A police boss charged with combating crime in regional areas says he’s listening to arguments for more resources to deal with the drug ‘ice.’
Deputy Commissioner Gary Worboys’ comments came following the NSW Police Association’s call on Monday for an additional 1185 officers in Police Districts and Commands throughout the State. Within this, they’re asking for 114 police allocated to dedicated units to focus on interrupting supply of the drug and an extra 58 officers for the Hume Police District, which includes Goulburn.
Mr Worboys, the Deputy Commissioner of Regional NSW Field Operations, was in Goulburn last Friday to review the new Police District model.
On Tuesday, he told The Post that he and the police hierarchy were working on future staffing across country NSW and the impact of drugs, particularly ice, was a consideration.
“Ice is in every community across rural NSW and it’s certainly a concern,” he said.
“Every day we are looking at how to target it and put the big dealers before the court. It causes us a lot of angst in terms of crime, the impact on communities, mental health and other workers.”
Mr Worboys said he knew the regional enforcement squads were having an impact and he was interested in further resourcing them.
He stressed that Police Commissioner Mick Fuller was also focused on crime disruption and prevention and was likely to be open to arguments for greater resourcing where it would make a difference.
But ultimately this was a matter for government.
“We’ll put up the strategy documents to government on where the gaps are,” he said.
“Every day we’re trying to fill vacancies to reach maximum capacity but then once you reach it, you have to maintain it. There are also secondments to other areas and (other challenges) to deal with.”
Despite some doubt being cast on the reliability of crime statistics on the weekend, Mr Worboys said police had to take note of the data. In Goulburn Mulwaree, it showed 50 incidents of amphetamine use/possession in the year to June, 2018, an increase of 13 on 2016/17. Goulburn Police also recorded 258 positive roadside tests to ice and cannabis from July 1, 2017 to June 30, 2018. It contrasted with 387 positive results in the previous year.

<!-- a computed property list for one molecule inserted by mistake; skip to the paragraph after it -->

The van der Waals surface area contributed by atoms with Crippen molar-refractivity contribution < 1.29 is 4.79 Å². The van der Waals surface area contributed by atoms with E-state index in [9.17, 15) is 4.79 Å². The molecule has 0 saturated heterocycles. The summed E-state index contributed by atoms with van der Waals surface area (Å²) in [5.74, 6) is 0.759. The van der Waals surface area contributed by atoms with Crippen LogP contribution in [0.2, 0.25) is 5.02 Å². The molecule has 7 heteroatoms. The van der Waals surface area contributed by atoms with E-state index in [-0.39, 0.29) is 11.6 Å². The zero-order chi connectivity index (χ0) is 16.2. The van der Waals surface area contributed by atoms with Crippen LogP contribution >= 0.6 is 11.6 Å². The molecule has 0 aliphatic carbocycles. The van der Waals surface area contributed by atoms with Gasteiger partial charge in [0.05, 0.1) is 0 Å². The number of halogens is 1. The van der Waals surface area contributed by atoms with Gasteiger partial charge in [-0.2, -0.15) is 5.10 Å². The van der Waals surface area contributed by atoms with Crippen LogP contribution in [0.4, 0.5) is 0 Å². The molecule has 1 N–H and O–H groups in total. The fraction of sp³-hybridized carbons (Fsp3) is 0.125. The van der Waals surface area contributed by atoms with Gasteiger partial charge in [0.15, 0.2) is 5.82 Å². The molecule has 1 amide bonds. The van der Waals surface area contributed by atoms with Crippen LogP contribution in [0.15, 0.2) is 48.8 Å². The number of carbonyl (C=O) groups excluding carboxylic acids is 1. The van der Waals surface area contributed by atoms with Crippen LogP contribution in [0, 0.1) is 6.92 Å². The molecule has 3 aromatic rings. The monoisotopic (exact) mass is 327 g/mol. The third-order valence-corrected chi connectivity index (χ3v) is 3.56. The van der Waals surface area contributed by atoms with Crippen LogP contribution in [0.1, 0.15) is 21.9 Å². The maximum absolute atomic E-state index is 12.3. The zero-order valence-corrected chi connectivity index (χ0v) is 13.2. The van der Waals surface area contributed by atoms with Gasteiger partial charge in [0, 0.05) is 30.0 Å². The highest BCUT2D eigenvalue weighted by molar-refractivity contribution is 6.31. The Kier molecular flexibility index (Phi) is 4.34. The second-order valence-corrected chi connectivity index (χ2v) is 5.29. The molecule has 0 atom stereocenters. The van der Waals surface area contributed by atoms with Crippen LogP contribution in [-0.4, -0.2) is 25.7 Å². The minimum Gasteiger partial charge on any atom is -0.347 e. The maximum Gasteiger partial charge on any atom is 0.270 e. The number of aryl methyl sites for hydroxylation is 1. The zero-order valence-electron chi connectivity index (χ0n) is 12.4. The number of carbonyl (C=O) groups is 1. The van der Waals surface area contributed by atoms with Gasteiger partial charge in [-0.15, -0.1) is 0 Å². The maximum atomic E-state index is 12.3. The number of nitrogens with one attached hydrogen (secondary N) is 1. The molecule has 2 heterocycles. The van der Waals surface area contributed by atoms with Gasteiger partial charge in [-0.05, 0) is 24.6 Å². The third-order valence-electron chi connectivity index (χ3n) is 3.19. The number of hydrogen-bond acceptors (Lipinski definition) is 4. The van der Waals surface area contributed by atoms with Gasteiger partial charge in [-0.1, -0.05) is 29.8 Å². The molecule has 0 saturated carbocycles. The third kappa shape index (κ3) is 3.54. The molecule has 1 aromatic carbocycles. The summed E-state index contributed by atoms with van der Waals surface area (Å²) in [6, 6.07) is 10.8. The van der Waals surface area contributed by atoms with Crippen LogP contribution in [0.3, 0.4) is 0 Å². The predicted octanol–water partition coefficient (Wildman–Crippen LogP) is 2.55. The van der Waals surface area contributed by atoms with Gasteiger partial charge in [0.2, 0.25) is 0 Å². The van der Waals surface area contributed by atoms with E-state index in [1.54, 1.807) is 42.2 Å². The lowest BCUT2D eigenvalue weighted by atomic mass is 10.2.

However, the figures are also governed by resources. The Goulburn Post understands the Goulburn station has run out of secondary testing kits. These are needed to verify the roadside test and if not available, police rely on hospital blood and urine test results. However, the hospital tests firstly require officers to prove the motorist’s manner of driving is affected. The secondary kits remove this burden of proof.
NSW Police Association southern region organiser Ben Buffett said the kits were very expensive.
Mr Worboys told The Post that while this was an issue in some Police Districts several months ago, no one had advised him of further deficiencies.
On the broader issue he said police were actively trying to interrupt supply.
“We see people affected by ice regularly and we have to do our best. It’s two sides – those who provide the market and those who supply it,” he said.
“There are organised gangs out there doing that and police won’t sit back and let it happen.”
But overall he believed Goulburn was a safe community in which people could go about their business without fear of being beset on by a drug affected person.
Meantime, the Goulburn Police Academy has one of its largest intakes in eight years, principal and Superintendent Rod Smith says.
A total 732 students are based at the facility and a further 54 studying online. They will attest in three classes between December and May.
Superintendent Smith said the Academy was at capacity in terms of accommodation.